Things Placed In Front of The Magazine Rack: The (Post) Valentine’s Day Edition

According to an article that appeared in Business Insider this week, print magazines are dying because people in check out lanes are spending all of their time looking at their smart phones and not looking at all of the magazines, iced tea, pop, candy, cookies and wiffle bats in the check out racks.

I don’t think that any reasonable person who spends time living in the 21st century would argue that many people spend much of their spare time checking things out on their smart phones. And anyone who spends time considering the impact of mobile technology on single copy sales is aware that people waiting in a checkout line may prefer to look at their smart phones rather than at the merchandise they could pick up.

But while it’s nice to speculate that smart phone technology is distracting people from spending money in the checkout, if you’re going to make a grand generalization like that, you may want to back that up with something that is generally called a “study.”

If I were the publisher of a major checkout publication and worried that people weren’t looking at my carefully posed models or beautifully laid out food designs, I’d consider trying out some of the new virtual reality designs on my cover. Entice people with attractive offers and QR codes.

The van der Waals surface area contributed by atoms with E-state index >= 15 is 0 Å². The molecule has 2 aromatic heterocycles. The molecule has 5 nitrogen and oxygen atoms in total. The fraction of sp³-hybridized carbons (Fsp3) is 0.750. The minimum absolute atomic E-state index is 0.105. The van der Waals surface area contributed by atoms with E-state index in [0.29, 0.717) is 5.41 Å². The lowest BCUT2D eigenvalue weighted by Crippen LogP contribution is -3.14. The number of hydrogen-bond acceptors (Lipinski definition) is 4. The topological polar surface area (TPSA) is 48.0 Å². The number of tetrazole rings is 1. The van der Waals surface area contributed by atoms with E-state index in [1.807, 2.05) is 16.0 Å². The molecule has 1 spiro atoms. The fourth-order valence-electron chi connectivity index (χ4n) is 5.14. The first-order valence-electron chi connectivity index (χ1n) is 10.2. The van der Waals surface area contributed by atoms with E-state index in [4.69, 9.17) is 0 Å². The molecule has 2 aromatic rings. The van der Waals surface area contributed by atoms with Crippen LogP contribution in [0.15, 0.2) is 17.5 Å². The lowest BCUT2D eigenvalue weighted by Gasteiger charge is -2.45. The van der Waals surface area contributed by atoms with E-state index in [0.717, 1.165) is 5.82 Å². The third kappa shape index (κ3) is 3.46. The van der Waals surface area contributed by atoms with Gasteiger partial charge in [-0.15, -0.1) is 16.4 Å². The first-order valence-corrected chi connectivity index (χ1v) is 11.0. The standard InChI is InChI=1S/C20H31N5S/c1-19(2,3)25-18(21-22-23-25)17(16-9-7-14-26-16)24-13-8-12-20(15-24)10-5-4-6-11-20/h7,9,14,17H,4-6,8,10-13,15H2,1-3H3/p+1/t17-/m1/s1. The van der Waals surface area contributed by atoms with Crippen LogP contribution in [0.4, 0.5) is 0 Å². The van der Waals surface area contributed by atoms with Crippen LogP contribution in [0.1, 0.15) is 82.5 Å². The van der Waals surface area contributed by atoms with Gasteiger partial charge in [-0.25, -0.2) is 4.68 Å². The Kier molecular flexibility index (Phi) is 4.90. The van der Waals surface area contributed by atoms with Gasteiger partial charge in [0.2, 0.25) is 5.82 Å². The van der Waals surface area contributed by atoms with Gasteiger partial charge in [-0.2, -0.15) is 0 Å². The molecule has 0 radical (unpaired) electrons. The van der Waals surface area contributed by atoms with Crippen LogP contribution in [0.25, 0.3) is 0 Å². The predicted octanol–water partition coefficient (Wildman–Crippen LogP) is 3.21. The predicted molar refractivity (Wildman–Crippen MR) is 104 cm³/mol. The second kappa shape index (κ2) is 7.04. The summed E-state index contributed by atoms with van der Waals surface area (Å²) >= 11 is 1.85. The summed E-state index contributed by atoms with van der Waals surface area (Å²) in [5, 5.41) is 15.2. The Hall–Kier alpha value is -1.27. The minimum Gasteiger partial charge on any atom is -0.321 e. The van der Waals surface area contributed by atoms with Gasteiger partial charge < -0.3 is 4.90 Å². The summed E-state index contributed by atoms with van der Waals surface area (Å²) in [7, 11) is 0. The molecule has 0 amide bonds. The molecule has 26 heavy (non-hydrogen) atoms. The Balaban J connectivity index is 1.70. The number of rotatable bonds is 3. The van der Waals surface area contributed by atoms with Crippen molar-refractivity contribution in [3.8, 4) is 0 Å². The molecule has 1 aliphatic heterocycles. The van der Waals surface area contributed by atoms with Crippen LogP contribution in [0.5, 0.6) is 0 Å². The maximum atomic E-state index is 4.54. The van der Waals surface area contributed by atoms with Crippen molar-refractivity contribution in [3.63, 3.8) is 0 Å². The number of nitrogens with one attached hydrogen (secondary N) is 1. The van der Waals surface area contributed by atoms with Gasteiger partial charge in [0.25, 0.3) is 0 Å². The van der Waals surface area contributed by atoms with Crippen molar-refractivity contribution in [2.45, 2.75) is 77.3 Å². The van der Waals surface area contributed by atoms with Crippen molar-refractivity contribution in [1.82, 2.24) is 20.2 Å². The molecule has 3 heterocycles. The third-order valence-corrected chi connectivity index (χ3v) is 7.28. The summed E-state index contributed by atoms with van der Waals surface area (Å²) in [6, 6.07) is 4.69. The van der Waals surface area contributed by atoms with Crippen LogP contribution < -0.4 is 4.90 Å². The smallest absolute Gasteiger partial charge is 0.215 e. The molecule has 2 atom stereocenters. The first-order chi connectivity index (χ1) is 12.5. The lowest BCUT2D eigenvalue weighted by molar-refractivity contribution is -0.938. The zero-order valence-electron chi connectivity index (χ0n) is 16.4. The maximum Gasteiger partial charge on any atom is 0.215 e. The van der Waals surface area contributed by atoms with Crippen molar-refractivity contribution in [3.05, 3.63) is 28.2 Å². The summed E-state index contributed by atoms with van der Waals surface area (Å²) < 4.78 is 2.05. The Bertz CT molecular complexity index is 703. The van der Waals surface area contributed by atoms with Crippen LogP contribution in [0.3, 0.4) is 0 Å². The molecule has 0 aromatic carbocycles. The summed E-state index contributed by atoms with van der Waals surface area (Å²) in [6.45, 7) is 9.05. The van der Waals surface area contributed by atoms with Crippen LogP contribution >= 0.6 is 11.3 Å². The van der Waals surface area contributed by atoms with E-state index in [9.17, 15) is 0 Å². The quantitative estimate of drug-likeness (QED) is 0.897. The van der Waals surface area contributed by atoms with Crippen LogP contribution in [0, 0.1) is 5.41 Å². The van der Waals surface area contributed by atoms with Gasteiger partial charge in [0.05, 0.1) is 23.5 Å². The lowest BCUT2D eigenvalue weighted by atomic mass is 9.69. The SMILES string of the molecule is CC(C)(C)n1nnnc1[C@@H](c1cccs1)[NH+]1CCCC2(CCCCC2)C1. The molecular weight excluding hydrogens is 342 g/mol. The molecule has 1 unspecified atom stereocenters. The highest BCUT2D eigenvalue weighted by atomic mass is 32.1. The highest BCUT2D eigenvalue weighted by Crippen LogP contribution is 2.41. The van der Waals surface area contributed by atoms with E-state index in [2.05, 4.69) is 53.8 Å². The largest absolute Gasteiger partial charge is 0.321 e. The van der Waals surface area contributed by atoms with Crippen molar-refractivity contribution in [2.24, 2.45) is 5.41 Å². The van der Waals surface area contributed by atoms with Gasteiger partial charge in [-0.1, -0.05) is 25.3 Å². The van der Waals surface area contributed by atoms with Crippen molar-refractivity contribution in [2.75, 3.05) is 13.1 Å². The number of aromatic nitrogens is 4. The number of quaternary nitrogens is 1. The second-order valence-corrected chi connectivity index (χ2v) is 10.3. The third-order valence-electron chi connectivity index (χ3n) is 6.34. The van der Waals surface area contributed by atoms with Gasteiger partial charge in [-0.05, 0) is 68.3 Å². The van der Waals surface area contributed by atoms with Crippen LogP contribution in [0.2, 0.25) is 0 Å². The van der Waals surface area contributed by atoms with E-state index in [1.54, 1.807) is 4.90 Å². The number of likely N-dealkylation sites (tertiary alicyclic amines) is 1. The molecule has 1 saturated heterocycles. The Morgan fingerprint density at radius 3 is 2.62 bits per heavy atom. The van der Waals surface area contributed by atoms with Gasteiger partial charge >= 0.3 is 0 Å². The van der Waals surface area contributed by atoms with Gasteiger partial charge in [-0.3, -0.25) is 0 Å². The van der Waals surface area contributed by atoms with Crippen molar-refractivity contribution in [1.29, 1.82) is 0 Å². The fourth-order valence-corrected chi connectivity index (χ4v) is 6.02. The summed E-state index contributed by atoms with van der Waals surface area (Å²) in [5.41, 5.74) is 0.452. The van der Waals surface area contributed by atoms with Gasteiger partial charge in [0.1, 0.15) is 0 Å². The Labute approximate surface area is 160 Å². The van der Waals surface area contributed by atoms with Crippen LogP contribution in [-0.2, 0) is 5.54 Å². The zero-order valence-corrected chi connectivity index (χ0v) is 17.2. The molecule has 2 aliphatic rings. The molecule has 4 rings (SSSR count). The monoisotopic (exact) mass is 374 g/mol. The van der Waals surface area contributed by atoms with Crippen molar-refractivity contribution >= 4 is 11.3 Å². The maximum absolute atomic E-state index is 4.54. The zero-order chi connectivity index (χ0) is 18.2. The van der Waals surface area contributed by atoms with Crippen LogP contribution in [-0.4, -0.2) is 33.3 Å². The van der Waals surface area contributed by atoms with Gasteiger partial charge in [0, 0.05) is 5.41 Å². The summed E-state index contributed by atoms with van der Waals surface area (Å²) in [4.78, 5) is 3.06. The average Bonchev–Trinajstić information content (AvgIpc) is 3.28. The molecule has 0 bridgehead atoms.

Of course, we can generalize that there may be other reasons that single copy sales were down this year.

Here’s one:

Dear Star and Enquirer, Happy Valentine's Day. Love, Bunny
Dear AMI, Happy Valentine’s Day. Love, Hallmark and the plush toy industry.

There’s bound to be a great backstory to this and as soon as I can get it, I will update here.

Note: Please keep sending your photos. It’s been enormous fun  seeing views from other parts of the country. Of course, if you come across an interesting and creative display that works, I would be more than happy to post and celebrate that. Innovative titles and merchandising are the lifeblood of our business. Pending another round of interesting “Things Placed in Front Of” photos, next week we’ll return to some scheduled discussions of “Disruptive Technology” and editing (Yes, this blog in particular).

If I Could, I’d Read it in the Sunday Papers

Editor’s Note: Here’s another post that’s been sitting in my edit que waiting for some buffing and the “publish” button to be pressed. Some recent experiences in the past week in the electronics department brought home the message that it was still relevant.

The phone rang and for a change, I was able to pick it up and plug in the headset before Vonage tossed the call over to voice mail.

“Joe,” my client said breathlessly, “Really bad news.”

“Ruh roh”, I thought. Wait for it….

“What’s going on?” I asked, wishing I had dropped the receiver, plugged the headset into the wrong phone, or simply let the phone answer itself.

“The printer called. The press broke down. We’re going to miss our print date. Maybe by a week or more!”

“They can’t move you to another press? Don’t they have something like twenty five locations around the country?” I asked while mentally figuring out how many wholesalers I needed to call, how many promotional programs I could reschedule without being fined. How this would impact sales four and five issues down the line.